How to solve the problem?
The whole family goes on vacation by the sea, including the doggie. On the program: happy ball games in the waves. The catch: your hairball hates water.
What are the reasons for his fear?
How to encourage him to bathe for fun or just to beat the heat. Explanations and advice.
Why is my dog afraid of water?
There are several reasons that can cause a dog to fear water. Among the most common reasons we can mention:
A bad experience.
Try to remember if your pooch hasn’t had a scary water event. A rowdy game with a garden hose where he allegedly got a jet of water in his eyes or ears?
Was he pushed into the pool? Your dog may have felt unsafe in an aquatic setting without you realizing it. If you’ve adopted an animal from a shelter, you don’t know its past. He may have experienced a traumatic episode with his former owners. Did he fall into the water? Has he drunk the cup or been close to drowning? Such fear may have shaken him for life;
• Lack of stimulation.
Lack of experience with water can cause apprehension in dogs. If you yourself are not particularly fond of swimming, you probably have not accustomed your pet to this activity. A puppy needs to be put in contact with all kinds of situations. If, in adulthood, he has never seen a lake or sea, he is likely to be wary of it. In addition, our hairballs are attached to their routine and anything new is capable of arousing a fear linked to the unknown;
• Unpleasant noise.
Many dogs are afraid of detonations such as thunderstorms, fireworks or firecrackers. Canine hearing is particularly developed, which allows the animal to hear a weak sound emitted from several tens of meters. Therefore, the sound of the ocean, a waterfall or a jet is amplified by its sharp hearing and can be uncomfortable, even frightening;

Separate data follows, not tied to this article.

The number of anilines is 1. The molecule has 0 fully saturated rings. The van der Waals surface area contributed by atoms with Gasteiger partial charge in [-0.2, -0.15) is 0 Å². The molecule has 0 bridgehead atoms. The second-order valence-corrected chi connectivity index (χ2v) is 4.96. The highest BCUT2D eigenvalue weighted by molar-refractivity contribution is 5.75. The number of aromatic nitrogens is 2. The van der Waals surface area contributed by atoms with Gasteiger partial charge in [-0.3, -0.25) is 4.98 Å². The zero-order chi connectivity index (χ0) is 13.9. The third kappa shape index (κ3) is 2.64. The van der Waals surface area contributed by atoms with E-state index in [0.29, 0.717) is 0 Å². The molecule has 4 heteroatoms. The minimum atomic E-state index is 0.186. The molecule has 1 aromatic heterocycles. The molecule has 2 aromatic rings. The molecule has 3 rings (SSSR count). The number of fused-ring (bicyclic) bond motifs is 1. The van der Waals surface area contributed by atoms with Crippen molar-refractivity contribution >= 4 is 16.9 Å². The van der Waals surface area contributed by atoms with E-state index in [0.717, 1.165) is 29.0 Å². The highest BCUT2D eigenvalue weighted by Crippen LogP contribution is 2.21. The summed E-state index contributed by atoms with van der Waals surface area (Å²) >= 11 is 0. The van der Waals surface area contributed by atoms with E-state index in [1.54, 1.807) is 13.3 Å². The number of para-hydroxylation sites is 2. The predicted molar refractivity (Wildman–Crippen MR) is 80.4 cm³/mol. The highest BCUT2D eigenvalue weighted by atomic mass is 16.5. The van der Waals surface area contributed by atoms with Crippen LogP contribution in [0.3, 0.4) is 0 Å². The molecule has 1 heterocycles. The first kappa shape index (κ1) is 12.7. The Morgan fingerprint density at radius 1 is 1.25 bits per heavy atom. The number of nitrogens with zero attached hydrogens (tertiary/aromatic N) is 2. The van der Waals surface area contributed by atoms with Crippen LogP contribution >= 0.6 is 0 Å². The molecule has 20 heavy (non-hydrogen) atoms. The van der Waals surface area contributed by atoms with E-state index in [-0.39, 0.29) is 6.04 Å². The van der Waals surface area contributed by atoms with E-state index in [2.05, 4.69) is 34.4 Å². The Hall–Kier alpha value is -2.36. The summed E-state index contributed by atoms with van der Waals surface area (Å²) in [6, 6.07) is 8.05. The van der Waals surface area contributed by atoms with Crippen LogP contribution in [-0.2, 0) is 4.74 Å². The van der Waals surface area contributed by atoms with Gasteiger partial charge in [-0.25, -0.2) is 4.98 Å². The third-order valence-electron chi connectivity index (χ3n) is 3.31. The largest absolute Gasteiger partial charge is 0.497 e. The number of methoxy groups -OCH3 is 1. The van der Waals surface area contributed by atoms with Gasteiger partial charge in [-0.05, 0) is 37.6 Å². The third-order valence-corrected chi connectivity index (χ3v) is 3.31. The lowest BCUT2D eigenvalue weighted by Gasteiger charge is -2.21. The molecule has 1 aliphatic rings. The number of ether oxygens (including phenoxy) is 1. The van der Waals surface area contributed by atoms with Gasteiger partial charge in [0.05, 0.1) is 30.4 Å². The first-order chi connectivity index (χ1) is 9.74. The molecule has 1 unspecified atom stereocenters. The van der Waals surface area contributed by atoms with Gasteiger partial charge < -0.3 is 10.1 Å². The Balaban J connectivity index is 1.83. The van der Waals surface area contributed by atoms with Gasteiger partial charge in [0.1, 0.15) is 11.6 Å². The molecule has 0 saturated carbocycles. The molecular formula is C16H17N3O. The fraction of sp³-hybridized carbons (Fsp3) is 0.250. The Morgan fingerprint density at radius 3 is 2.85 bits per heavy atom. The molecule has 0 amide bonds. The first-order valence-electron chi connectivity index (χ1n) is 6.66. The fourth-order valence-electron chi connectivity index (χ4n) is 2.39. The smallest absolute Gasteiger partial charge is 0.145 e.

• The dog’s temperament.
A dog’s fearful nature can stem from its breed, size, age, socialization, physical condition, or character. Some people are bolder than others and face new situations more easily than others. Their behavior may be the result of fear or simply the unpleasant sensation of contact with water. For example, getting wet deters many dogs from going out in the rain.
My dog is afraid of water: the mistakes to avoid
Certain attitudes can increase the fear of water in dogs. Therefore:
• Do not argue with him if he refuses to enter the water;
• Do not force him to approach the water by pulling him by the collar or leash;
• Do not push him into a swimming pool (danger of drowning, heart attack, hydrocution …);
• Do not carry it in your arms because the height generates panic in the animals
My dog is afraid of water, how can I solve the problem?
If your dog is afraid of water, there are a few things that need to be done to restore his confidence.
Use the game
We will have to transform the aquatic experience into a fun and enjoyable moment. Get a collar and lanyard to prevent your dog from running away.
Take one of his toys or other accessory he likes and wave it at the water’s edge. Make sure that your companion is focused on you and not on his phobia of water.
Dabble around, be playful to encourage him to approach. The ideal is to set an example for him: gradually enter the water and invite him to follow you until he soaks his paws.
Your quadruped may not be convinced the first time, do not hesitate to repeat the operation regularly;
Start at home
Gradual learning involves familiarizing your dog at home because that is the place where he feels most comfortable. This exercise can be accomplished using a paddling pool or a small commercial dog pool. Shallow, this type of tub should not impress him.
You can start by encouraging your pet to enter a poorly filled pool by placing a toy in it, then adding water as you go. If the fear is really too great, you can soak a washcloth and gently stroke it, reassuring it with soft words;
On your first aquatic outing, choose calm waters, with a gentle current, without too many waves or obstacles, such as rocks. As seen above, we’re going to have to have fun with him.
When you get to the next stage, at the beach be sure to throw the ball to the sides, where the waves run aground. Your dog will then get used to getting wet and feeling safe.
To lure him into deeper water, use a large balloon that you throw in his direction. Always stay by his side and equip him with a life jacket, at least for the first outings;
Practice positive reinforcement
This gentle mode of education has been proven to fight fears of all kinds. The goal is to reward your pet with a treat every time they make progress.
When he puts a paw in the water, praise him warmly and offer him a treat. A second paw, another delicacy and so on. Your pooch will quickly associate the water with a positive experience, and in the end, he will wade through without even thinking of the reward.